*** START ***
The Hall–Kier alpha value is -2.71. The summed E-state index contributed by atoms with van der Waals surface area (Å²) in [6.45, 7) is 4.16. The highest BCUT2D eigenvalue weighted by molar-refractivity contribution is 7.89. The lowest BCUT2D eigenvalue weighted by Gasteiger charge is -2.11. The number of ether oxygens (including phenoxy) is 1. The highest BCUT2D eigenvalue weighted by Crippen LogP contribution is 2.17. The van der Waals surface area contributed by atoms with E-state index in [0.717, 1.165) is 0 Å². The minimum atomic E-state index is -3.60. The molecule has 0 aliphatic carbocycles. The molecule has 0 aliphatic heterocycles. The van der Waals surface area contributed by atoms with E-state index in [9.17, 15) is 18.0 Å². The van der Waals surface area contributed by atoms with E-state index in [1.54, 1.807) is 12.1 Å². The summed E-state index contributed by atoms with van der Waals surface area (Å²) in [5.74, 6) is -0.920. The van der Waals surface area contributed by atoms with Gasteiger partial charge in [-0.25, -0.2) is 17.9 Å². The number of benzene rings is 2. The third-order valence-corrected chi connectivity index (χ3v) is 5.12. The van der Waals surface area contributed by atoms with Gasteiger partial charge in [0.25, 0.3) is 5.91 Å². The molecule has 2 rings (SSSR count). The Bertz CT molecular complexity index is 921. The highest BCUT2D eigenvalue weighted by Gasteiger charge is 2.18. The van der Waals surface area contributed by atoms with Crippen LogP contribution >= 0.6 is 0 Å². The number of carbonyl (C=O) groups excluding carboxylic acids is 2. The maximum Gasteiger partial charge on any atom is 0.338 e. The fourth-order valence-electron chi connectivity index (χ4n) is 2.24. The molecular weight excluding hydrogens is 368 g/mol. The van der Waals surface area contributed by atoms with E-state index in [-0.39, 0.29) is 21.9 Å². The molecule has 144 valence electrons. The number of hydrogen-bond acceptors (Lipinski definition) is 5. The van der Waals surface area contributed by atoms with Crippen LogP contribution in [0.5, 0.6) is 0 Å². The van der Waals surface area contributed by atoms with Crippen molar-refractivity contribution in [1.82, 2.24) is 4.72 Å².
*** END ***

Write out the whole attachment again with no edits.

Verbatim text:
The Hall–Kier alpha value is -2.71. The summed E-state index contributed by atoms with van der Waals surface area (Å²) in [6.45, 7) is 4.16. The highest BCUT2D eigenvalue weighted by molar-refractivity contribution is 7.89. The lowest BCUT2D eigenvalue weighted by Gasteiger charge is -2.11. The number of ether oxygens (including phenoxy) is 1. The highest BCUT2D eigenvalue weighted by Crippen LogP contribution is 2.17. The van der Waals surface area contributed by atoms with E-state index in [0.717, 1.165) is 0 Å². The minimum atomic E-state index is -3.60. The molecule has 0 aliphatic carbocycles. The molecule has 0 aliphatic heterocycles. The van der Waals surface area contributed by atoms with E-state index in [9.17, 15) is 18.0 Å². The van der Waals surface area contributed by atoms with E-state index in [1.54, 1.807) is 12.1 Å². The summed E-state index contributed by atoms with van der Waals surface area (Å²) in [5.74, 6) is -0.920. The van der Waals surface area contributed by atoms with Gasteiger partial charge in [-0.25, -0.2) is 17.9 Å². The number of benzene rings is 2. The third-order valence-corrected chi connectivity index (χ3v) is 5.12. The van der Waals surface area contributed by atoms with Gasteiger partial charge in [0.25, 0.3) is 5.91 Å². The molecule has 2 rings (SSSR count). The Bertz CT molecular complexity index is 921. The highest BCUT2D eigenvalue weighted by Gasteiger charge is 2.18. The van der Waals surface area contributed by atoms with Crippen LogP contribution >= 0.6 is 0 Å². The number of carbonyl (C=O) groups excluding carboxylic acids is 2. The maximum Gasteiger partial charge on any atom is 0.338 e. The fourth-order valence-electron chi connectivity index (χ4n) is 2.24. The molecular weight excluding hydrogens is 368 g/mol. The van der Waals surface area contributed by atoms with E-state index in [-0.39, 0.29) is 21.9 Å². The molecule has 144 valence electrons. The number of hydrogen-bond acceptors (Lipinski definition) is 5. The van der Waals surface area contributed by atoms with Crippen LogP contribution in [0.5, 0.6) is 0 Å². The van der Waals surface area contributed by atoms with Crippen molar-refractivity contribution in [1.82, 2.24) is 4.72 Å².